3 Ways the App Store’s New Shopping Category Will Shake Up Retail
Earlier this month, Apple introduced a new Shopping category to its App Store. Apple’s 24th genre for classifying apps, the Shopping category brings all apps related to retail or daily deals under one roof.
Before the change, the majority of these apps were scattered about the Lifestyle genre, a loosely defined array of apps covering everything from online dating, to wallpapers, to real estate. Like apps in any other category, shopping apps now have their own top charts and featured listings—meaning the days of competing with unrelated apps, like Tinder and Zillow, for the coveted top rank are in the past.
The introduction marks a significant turning point in both the way retailers approach app store optimization and the way consumers approach app evaluation.
For consumers, it’s a blessing. The new genre provides consumers with access to information that allows them to better assess which apps best fit their shopping needs. For the first time, the consumer can see all related apps, along with their ratings, prices, and rankings, on one screen and make an apples-to-apples comparison of top matches.
For retailers, the ramifications aren’t as clear-cut. With a distinct category to promote the discoverability of shopping apps, retailers can expect more consumers to download and use their apps, growing both organic acquisition and revenue.
We predict, however, that the new category will upset the mobile retail industry in a few less conspicuous ways. Each of these ways can be interpreted as an opportunity or a threat, depending on where one stands in the mRetail food chain:
Here are our three predictions for how the App Store’s Shopping genre will shake up retail:
1. Established retailers will face an increasingly competitive landscape.
While they no longer have to compete with such a broad pool of apps, retailers now have much fiercer competition for ranks and downloads. Bringing all shopping apps together makes it easy for the consumer to directly compare apps or allow heuristics to make their decision for them as they opt for the highest-ranked or highest-rated app.
Paid apps have the additional challenge of competing more directly on price, a strategy that can easily snowball into a price war. As customers browse all paid shopping apps with no predilection one way or another, which app do you think they’ll go for? The $4.99 cent app or the $0.99 app that seemingly meets their needs just as well?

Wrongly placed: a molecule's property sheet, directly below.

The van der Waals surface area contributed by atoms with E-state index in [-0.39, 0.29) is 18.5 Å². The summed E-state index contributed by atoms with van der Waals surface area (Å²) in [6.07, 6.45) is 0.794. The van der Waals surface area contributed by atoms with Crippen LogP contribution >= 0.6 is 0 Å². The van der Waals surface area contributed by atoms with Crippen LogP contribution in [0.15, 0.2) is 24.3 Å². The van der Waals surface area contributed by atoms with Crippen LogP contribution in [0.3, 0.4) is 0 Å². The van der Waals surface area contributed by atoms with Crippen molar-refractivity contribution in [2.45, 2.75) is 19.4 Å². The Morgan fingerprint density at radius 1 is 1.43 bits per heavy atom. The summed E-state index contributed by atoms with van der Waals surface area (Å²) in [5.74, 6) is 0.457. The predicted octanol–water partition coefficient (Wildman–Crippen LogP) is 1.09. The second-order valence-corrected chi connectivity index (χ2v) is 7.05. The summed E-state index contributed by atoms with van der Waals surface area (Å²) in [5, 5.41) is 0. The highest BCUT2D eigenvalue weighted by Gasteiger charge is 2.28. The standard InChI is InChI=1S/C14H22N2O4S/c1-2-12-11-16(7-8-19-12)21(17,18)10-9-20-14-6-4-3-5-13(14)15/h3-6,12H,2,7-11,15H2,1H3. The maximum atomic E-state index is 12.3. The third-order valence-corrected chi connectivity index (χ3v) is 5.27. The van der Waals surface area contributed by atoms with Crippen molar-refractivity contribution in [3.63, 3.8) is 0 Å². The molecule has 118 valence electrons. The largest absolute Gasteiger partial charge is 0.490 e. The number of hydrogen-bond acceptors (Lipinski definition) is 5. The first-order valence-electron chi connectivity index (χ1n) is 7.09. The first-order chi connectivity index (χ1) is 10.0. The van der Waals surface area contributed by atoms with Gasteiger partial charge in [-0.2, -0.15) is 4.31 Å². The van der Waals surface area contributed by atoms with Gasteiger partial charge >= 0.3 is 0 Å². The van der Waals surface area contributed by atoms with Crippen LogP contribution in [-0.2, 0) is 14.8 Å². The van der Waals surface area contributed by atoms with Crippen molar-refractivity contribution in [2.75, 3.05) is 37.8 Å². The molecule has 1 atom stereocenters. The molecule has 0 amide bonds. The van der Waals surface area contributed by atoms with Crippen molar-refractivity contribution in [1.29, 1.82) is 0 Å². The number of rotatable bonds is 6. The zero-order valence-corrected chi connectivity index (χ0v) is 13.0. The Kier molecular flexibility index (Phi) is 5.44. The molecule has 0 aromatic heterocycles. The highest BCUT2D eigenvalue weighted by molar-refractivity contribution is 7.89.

This shift in the competitive landscape comes at the end of an already challenging year for app publishers. In January of this year, the App Store hit a new record for competitiveness, with over 10% of total daily app downloads going toward the top 200 apps. And by August of this year, App Store competitiveness increased 50% from August 2014, as reported by Fiksu’s Competitiveness Index.
2. The little guys will have increased visibility and a more level playing field.
While new competition stirs things up for established retail apps, smaller apps and new market entrants have much to gain from the new shopping-specific top charts. These charts break up the shopping genre into narrow subsets based on store type (“Grocery,” “Department Store”) and style (“Chic,” “Dapper,” “Cozy,” “Rugged”). This specificity allows niche apps to be featured prominently in the App Store as leaders in their specific category, rather than being compared to apps with a much broader audience destined to dominate the rankings.
Additionally, the “Try Something New” chart features apps new to the App Store. This recognition grants new entrants a leg-up in an industry where most apps desperately scramble for their five seconds of fame. As such, we expect to see a more level playing field, with downloads being more evenly distributed across all retail apps, no matter their size.
3. Retailers will have additional pressure to support Apple Pay.
In what should come as no surprise, Apple is leveraging its new genre to promote the Apple Pay digital wallet service. The Shopping genre prominently features apps supporting Apple Pay at the top of the category page, rewarding early adopters like Zulily, Kohl’s, and Staples with increased visibility.
We predict this visibility will create new pressure for retailers to adopt Apple Pay in order to secure their app’s rank, especially if competing apps have already made the move and were rewarded with a featured listing.
And there you have it—our three predictions for how the App Store’s new Shopping category will shake up mobile retail.
How do you see the new genre changing the ways retailers market their app and the ways consumers discover and evaluate new apps? Is this a sign of more specific genres to come?
Leave your predictions in the comments!